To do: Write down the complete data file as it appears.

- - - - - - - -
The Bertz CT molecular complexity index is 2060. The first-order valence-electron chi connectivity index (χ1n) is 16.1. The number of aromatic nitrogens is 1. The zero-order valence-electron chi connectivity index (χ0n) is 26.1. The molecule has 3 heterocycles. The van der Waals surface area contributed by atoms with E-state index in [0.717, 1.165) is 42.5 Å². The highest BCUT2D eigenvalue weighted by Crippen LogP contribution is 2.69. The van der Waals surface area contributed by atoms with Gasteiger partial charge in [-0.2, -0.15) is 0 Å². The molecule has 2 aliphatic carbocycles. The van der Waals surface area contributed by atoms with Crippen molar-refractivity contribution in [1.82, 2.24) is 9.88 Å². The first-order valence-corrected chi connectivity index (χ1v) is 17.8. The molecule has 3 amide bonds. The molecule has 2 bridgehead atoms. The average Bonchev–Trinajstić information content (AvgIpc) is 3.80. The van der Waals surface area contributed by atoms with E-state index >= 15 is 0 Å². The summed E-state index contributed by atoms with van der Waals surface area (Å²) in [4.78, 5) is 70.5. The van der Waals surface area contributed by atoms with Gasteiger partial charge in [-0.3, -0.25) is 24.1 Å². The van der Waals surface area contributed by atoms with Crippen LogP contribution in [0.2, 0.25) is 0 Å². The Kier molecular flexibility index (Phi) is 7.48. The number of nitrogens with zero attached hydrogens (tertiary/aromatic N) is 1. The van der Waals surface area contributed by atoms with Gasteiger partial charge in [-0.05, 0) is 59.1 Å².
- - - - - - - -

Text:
The Bertz CT molecular complexity index is 2060. The first-order valence-electron chi connectivity index (χ1n) is 16.1. The number of aromatic nitrogens is 1. The zero-order valence-electron chi connectivity index (χ0n) is 26.1. The molecule has 3 heterocycles. The van der Waals surface area contributed by atoms with E-state index in [0.717, 1.165) is 42.5 Å². The highest BCUT2D eigenvalue weighted by Crippen LogP contribution is 2.69. The van der Waals surface area contributed by atoms with Gasteiger partial charge in [-0.2, -0.15) is 0 Å². The molecule has 2 aliphatic carbocycles. The van der Waals surface area contributed by atoms with Crippen molar-refractivity contribution in [1.82, 2.24) is 9.88 Å². The first-order valence-corrected chi connectivity index (χ1v) is 17.8. The molecule has 3 amide bonds. The molecule has 2 bridgehead atoms. The average Bonchev–Trinajstić information content (AvgIpc) is 3.80. The van der Waals surface area contributed by atoms with E-state index >= 15 is 0 Å². The summed E-state index contributed by atoms with van der Waals surface area (Å²) in [4.78, 5) is 70.5. The van der Waals surface area contributed by atoms with Gasteiger partial charge in [-0.3, -0.25) is 24.1 Å². The van der Waals surface area contributed by atoms with Crippen LogP contribution in [0.2, 0.25) is 0 Å². The Kier molecular flexibility index (Phi) is 7.48. The number of nitrogens with zero attached hydrogens (tertiary/aromatic N) is 1. The van der Waals surface area contributed by atoms with Gasteiger partial charge in [-0.05, 0) is 59.1 Å².